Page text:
From the on-going BP Oil spill fiasco in the Gulf of Mexico to this week’s Rolling Stone article on U.S. Army General Stanley McChrystal current events never fail to give us fodder to teach leadership. Which, I guess, in my field is a good thing.
After reading the Rolling Stone article last night for myself I believe the General McChrystal situation gives us an opportunity to look at these 3 leadership issues:
- Leadership Traits
- Leadership Decision-Making
- Creating/Undermining Trust in the Workplace
From a leadership perspective (not political, in writing this I am making no political statement about whether I agree or disagree with the political direction of the country at the moment).
The three reasons for the prompt dismissal of General McChrystal include:
- He aired the disagreements and personality conflicts he had with both his superiors and peers in public. Comments directly attributed to him about the President were relatively innocuous. But his comments, and those of his team members, about their other superiors (Vice President Biden) and his peers were inappropriate, undermined their authority and destroyed whatever trust may have been left between them.
- He allowed an outsider (and a media professional, to boot) to participate in what should have been closed, staff/team activities (at best! In my estimation the type of activities engaged in were completely inappropriate for a leader of his stature. You don’t go partying to the point of intoxication with your subordinates, ever!).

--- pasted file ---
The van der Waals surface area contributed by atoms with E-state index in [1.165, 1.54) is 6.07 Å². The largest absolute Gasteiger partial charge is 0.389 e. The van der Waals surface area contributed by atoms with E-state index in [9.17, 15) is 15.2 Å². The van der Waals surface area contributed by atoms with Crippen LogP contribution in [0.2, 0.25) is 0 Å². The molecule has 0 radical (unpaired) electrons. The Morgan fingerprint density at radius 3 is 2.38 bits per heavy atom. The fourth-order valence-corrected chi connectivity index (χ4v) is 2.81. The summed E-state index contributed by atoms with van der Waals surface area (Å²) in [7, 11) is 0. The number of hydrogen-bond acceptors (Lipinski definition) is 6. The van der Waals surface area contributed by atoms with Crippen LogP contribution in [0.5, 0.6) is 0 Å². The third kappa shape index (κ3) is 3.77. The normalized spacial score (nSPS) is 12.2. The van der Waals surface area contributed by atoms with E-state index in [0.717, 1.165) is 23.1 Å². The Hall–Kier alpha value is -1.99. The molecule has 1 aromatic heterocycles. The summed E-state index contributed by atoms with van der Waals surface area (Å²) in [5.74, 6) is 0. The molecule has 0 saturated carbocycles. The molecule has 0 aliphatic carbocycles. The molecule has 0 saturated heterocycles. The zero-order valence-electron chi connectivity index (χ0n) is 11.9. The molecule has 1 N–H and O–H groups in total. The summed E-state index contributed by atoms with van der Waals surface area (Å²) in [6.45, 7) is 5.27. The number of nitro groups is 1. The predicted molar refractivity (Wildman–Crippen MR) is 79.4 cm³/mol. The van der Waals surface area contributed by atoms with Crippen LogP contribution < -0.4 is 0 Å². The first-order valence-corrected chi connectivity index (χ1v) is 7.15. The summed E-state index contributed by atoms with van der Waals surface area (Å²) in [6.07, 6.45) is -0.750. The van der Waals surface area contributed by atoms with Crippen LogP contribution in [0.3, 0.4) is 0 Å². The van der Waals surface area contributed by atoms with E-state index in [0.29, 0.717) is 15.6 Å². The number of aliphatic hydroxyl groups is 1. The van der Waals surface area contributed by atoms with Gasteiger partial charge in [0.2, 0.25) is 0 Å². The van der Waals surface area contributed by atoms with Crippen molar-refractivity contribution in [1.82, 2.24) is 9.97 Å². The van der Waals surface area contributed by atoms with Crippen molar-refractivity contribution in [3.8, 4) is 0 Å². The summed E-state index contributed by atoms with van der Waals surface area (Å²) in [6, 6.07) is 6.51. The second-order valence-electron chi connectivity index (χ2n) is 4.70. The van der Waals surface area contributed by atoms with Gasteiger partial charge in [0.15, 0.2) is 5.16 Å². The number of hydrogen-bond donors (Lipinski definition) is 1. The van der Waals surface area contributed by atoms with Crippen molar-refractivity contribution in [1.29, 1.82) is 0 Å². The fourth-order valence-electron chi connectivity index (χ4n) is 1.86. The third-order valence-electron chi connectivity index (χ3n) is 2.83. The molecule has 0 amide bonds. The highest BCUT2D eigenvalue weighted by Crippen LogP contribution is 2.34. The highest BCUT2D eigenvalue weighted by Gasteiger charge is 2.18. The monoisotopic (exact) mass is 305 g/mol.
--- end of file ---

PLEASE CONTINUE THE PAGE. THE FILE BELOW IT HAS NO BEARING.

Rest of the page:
- He showed total lack of respect for his position as leader and representative of the U.S. and the U.S. Military while in a foreign country and spoke, or allowed his team members to speak, in derogatory language about one of our few remaining allies in this initiative.
Although most of the quotes in the article were attributed to members of McChrystal’s team, individuals at that level do not and will not speak publicly in that manner without the leader setting a tone previously.
It’s my belief that although McChrystal wasn’t quoted directly much of the derogatory comments about his superiors and peers came from others and most likely were not the first time those opinions had been expressed. Thus, McChrystal had to have known about those attitudes and opinions from those in his inner circle and may have even expressed them himself at times.
By doing so it created a culture where his team members felt it was appropriate to speak openly in that manner (and then the alcohol kicked in and inhibitions dropped causing a perfect storm for reporter Michael Hastings).
The situation is really a shame as the article pointed out other very positive leadership traits we can also attribute to McChrystal.
The one I was particularly impressed with was his direct response to soldiers in the field regarding the application of the counter-insurgency strategy and the guidelines he set forth that the soldiers felt were hurting their chances for success and putting them in harm’s way.
McChrystal didn’t hide behind a desk, he addressed their concerns directly and even met, and marched, with them in their world. At the end of the day the soldiers may not have agreed with his policies but at least they were allowed to address him directly and get their questions and concerns answered.
Only time will tell how this military action in the middle east will play itself out. Unfortunately for the U.S., its allies and the innocent civilians of Afghanistan and Iraq it will not be resolved any time soon. Good luck and Godspeed to General David Petraeus.
For other resources in positive and powerful leadership traits you may want to read this article “The 5 Traits of CHAMP Leader.”
And for specific lessons, techniques and strategies to become a more effective leader I recommend visiting this page which explains how “The Leadership Series” can make you a better leader.
‘Til next time, make it a great day!